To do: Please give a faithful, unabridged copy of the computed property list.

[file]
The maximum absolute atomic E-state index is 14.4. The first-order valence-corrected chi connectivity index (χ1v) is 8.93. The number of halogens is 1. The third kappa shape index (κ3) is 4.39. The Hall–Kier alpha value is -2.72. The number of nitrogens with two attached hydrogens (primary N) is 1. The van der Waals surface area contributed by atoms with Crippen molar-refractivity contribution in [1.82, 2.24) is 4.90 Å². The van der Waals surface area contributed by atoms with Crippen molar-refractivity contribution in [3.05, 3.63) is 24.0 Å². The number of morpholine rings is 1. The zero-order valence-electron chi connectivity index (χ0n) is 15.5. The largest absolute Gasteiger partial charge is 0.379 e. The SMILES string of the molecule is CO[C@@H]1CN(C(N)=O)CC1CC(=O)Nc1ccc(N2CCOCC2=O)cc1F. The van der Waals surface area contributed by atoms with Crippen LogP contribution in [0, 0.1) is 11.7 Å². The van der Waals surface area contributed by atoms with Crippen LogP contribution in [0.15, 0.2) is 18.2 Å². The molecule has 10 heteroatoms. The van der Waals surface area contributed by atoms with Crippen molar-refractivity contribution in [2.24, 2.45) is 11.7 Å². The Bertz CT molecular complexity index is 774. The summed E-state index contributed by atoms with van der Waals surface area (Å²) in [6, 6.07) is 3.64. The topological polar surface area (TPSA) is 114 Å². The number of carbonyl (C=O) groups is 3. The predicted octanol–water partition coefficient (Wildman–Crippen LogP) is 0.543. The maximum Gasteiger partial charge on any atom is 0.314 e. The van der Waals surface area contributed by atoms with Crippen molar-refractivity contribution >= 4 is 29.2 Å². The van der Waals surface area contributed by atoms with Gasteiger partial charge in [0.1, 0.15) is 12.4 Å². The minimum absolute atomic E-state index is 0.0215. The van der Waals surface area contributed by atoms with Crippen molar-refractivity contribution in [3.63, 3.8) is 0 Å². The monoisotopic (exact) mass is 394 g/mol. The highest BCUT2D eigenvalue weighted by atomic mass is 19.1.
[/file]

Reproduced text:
The maximum absolute atomic E-state index is 14.4. The first-order valence-corrected chi connectivity index (χ1v) is 8.93. The number of halogens is 1. The third kappa shape index (κ3) is 4.39. The Hall–Kier alpha value is -2.72. The number of nitrogens with two attached hydrogens (primary N) is 1. The van der Waals surface area contributed by atoms with Crippen molar-refractivity contribution in [1.82, 2.24) is 4.90 Å². The van der Waals surface area contributed by atoms with Crippen molar-refractivity contribution in [3.05, 3.63) is 24.0 Å². The number of morpholine rings is 1. The zero-order valence-electron chi connectivity index (χ0n) is 15.5. The largest absolute Gasteiger partial charge is 0.379 e. The SMILES string of the molecule is CO[C@@H]1CN(C(N)=O)CC1CC(=O)Nc1ccc(N2CCOCC2=O)cc1F. The van der Waals surface area contributed by atoms with Crippen LogP contribution in [0, 0.1) is 11.7 Å². The van der Waals surface area contributed by atoms with Crippen LogP contribution in [0.15, 0.2) is 18.2 Å². The molecule has 10 heteroatoms. The van der Waals surface area contributed by atoms with Crippen molar-refractivity contribution in [2.24, 2.45) is 11.7 Å². The Bertz CT molecular complexity index is 774. The summed E-state index contributed by atoms with van der Waals surface area (Å²) in [6, 6.07) is 3.64. The topological polar surface area (TPSA) is 114 Å². The number of carbonyl (C=O) groups is 3. The predicted octanol–water partition coefficient (Wildman–Crippen LogP) is 0.543. The maximum Gasteiger partial charge on any atom is 0.314 e. The van der Waals surface area contributed by atoms with Crippen molar-refractivity contribution >= 4 is 29.2 Å². The van der Waals surface area contributed by atoms with Gasteiger partial charge in [0.1, 0.15) is 12.4 Å². The minimum absolute atomic E-state index is 0.0215. The van der Waals surface area contributed by atoms with Crippen molar-refractivity contribution in [3.63, 3.8) is 0 Å². The monoisotopic (exact) mass is 394 g/mol. The highest BCUT2D eigenvalue weighted by atomic mass is 19.1.